And, to indulge the mystic a bit:

Oh, what a blissful abandonment it is! Everything in my being tells me to stay there. Every thought I have is of his infinite perfection. Every feeling I have is of his kindness and heavenly love. Every dream I have had is realized in him. Hours may pass, but I have no sense of tiredness or pain or needs of any kind. Exquisite contentment enthralls me. I have no use for speech except to praise him. I have no desires except to be held there by him forever. I have a vision of him but I cannot see his face or his form, only infinite light and goodness. I hear his voice in an interior way; he words have sweetness and charm by no sound, and yet they are more felt and permanent in my soul than if I heard Jesus pronounce them.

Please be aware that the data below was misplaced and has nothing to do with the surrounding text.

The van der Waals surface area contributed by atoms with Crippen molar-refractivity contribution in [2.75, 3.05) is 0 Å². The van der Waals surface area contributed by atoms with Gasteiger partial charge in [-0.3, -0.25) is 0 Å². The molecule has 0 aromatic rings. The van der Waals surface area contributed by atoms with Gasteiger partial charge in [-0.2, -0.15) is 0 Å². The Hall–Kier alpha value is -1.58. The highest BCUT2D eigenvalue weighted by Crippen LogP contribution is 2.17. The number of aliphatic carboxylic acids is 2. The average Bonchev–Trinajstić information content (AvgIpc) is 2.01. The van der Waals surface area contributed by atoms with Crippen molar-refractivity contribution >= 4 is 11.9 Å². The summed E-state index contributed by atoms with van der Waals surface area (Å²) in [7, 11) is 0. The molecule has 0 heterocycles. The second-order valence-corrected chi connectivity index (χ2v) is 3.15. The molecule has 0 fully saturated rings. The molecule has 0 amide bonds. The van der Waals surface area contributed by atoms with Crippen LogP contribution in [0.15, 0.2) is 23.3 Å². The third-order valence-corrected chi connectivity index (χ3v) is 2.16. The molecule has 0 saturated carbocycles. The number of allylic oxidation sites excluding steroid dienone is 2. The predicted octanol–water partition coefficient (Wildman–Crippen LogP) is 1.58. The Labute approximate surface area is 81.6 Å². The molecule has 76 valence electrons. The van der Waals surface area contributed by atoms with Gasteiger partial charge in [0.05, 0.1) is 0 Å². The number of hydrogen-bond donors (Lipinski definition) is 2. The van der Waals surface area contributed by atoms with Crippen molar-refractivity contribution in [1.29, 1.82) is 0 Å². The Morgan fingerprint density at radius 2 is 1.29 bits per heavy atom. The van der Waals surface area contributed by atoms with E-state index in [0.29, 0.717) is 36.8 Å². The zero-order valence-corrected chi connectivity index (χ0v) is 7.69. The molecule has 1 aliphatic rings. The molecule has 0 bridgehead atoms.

It’s all beautifully described and inviting, and accurate in as much as a pinprick may adequately represent the thrust of a flaming sword.

But it’s a start.

You see why I have refrained from trying to write it.

Related:
A Note from my Retreat
Flowers Before His Majesty

About Elizabeth Scalia
  • Francis Banecker

    Elizabeth–

    I loved “Mariette in Ecstasy.” Have you ever read “Lying Awake” by Mark Salzman? It’s another fine novel of nun’s experience with mysticism.

    Keep up the good work! I don’t comment much, but I do read you almost daily.

  • http://www.monksonline.org Steve P in Sparta, Wis.

    Wonderful book! Frustratingly, a film version was apparently produced, but the production company went bankrupt before it could be distributed — so the completed film languishes, unseen, on the shelf somewhere. Which is a shame, as the novel has a cinematic quality that would lend itself well to film.

  • alexandrag